Aussie death terrors Writhing devastate, attack your psyche on pummeling ‘Of Earth & Flesh’

I am terrified of Australia, even though it seems lovely on the surface. Like, straight up, if I ever encountered a Hunstman spider, I’d probably pass away immediately. I can’t even look at a photo of a whistling spider without it making my guts crawl, and I wish I was making this up. I’m upset enough that I exist on the same globe as these things, meaning a meeting with one is not 0 percent.

I feel like that’s why Aussie death metal is so harrowing and horrifying because who knows what the fuck potentially is under your bed or behind a drape? That’s scarier than some fake devil shit, and even though it’s not the basis for “Of Earth & Flesh,” the debut record from death metal force Writhing, it might as well be. This feels like something creeping up your backside, putting every ounce of fear imaginable into your body, with a side of strange atmospherics that hardly offer a serving of calm. The band—vocalist Pat, guitarist Joel, bassist Jackson, drummer Jake—find a way to put ferocity and creativity into the same package, giving you the brutality you require but also teasing your psyche into wondering what in this style of music is truly possible.

“Monolithic Extinction” opens in the pit of gloom before the guitars take on a life of their own, leading the punishment that’s bolstered by growls that aim for the throat. The chorus mashes as everything here gets deadlier, bludgeoning with gnarly power and ending in a dizzying haze. “That Which Becomes Death” fires up but also carries a hypnotic edge, the growls rushing alongside it and doing bodily harm. The lead are fluid as the bass flexes its muscle, the power increases, and abrasive heat leaves you running for cover. The title track has a deliberate start, letting the temperature rise as growls rumble, and the bass lurches and leaves an oil slick behind. Guitars create a fog as the brutality mixes with balminess, plowing through and burying everything in muck. “Concealed Within the Soil” blisters from the start as the growls penetrate and head down the path to destruction. Growls and shrieks mix, the playing thrashes, and everything ends abruptly, robbing your lungs of air.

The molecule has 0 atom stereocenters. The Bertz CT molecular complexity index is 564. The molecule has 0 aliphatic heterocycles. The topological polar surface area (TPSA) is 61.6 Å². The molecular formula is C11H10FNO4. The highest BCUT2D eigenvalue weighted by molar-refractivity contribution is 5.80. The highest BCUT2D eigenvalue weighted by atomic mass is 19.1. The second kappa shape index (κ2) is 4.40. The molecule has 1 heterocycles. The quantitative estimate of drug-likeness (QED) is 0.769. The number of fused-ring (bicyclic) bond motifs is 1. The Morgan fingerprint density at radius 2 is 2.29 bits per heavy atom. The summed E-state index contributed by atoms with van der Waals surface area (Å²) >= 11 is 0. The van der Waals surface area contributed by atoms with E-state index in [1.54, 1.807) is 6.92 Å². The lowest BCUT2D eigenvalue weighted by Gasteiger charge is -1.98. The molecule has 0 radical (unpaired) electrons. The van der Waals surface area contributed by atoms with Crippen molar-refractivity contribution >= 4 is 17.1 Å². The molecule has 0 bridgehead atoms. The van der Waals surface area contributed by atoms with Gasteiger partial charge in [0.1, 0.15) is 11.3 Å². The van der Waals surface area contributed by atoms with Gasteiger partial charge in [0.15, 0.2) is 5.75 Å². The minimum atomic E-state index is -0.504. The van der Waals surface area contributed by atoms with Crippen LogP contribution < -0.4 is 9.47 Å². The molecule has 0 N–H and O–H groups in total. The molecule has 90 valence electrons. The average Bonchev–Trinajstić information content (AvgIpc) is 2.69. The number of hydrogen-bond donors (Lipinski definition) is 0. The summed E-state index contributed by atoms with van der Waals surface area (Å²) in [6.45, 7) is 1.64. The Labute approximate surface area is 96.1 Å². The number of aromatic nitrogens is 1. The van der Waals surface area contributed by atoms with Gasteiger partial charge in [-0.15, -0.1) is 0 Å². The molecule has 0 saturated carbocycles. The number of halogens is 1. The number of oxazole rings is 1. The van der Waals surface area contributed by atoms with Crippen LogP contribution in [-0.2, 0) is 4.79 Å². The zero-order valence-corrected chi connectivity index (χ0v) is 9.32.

“Uncreation” brings stirring leads and grisly growls, the pace sending you for a loop where you question your sanity. Menacing riffs sink in their teeth as the playing explodes with a bloodlust, the one-word chorus battering its way into your brain. “Passages of Misery” is packed with sinewy guitars and a jackhammering tempo, even as spacious sections allow you to breathe fresh air. The growls smear powdered bone, the pace slowly mangles, the guitars burn the remaining flesh off the bone. “Squalid Sanctum” bleeds in from the cosmos, laying down the hammer in a disorienting manner. The guitars explore outer space as things float in psychedelic waters, melting away walls of ice that flood the earth with dank, putrid waters. Closer “Portal to Unhallowed Realms” is an instrumental piece that destroys right away, rushing through mud and thickening the collection of filth. Melodies surface and repeat as the track is infused with unexpected colors, and final gasps of sludge close off the blood flow for good.

This Aussie wrecking crew in Writhing have a twisted and violent approach to death metal on “Of Earth & Flesh,” but they also have an imagination you don’t get with all bands playing at this level. There are unexpected twists and turns, trap doors you won’t see coming, and plenty of bursts that twist your brain. This is challenging stuff dished out in a compact serving that leaves you just satisfied enough and ready to handle the next adventure with this beast. Also, fuck large spiders.

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